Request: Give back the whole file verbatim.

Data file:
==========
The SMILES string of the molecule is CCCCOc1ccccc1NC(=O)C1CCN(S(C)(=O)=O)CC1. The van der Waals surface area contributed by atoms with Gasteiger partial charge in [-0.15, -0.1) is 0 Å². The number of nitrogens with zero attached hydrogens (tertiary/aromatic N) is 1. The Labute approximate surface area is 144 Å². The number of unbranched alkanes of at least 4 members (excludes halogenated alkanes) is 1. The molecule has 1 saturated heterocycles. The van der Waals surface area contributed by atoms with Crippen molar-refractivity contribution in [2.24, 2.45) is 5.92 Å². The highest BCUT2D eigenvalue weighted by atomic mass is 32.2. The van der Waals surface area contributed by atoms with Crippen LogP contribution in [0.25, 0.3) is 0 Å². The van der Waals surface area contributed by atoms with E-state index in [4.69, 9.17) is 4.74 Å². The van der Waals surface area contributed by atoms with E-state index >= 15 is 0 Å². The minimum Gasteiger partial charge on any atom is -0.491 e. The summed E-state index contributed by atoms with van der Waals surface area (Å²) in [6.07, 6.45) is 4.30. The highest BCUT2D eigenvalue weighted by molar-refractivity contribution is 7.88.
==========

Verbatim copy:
The SMILES string of the molecule is CCCCOc1ccccc1NC(=O)C1CCN(S(C)(=O)=O)CC1. The van der Waals surface area contributed by atoms with Gasteiger partial charge in [-0.15, -0.1) is 0 Å². The number of nitrogens with zero attached hydrogens (tertiary/aromatic N) is 1. The Labute approximate surface area is 144 Å². The number of unbranched alkanes of at least 4 members (excludes halogenated alkanes) is 1. The molecule has 1 saturated heterocycles. The van der Waals surface area contributed by atoms with Crippen molar-refractivity contribution in [2.24, 2.45) is 5.92 Å². The highest BCUT2D eigenvalue weighted by atomic mass is 32.2. The van der Waals surface area contributed by atoms with Crippen LogP contribution in [0.25, 0.3) is 0 Å². The van der Waals surface area contributed by atoms with E-state index in [4.69, 9.17) is 4.74 Å². The van der Waals surface area contributed by atoms with E-state index >= 15 is 0 Å². The minimum Gasteiger partial charge on any atom is -0.491 e. The summed E-state index contributed by atoms with van der Waals surface area (Å²) in [6.07, 6.45) is 4.30. The highest BCUT2D eigenvalue weighted by molar-refractivity contribution is 7.88.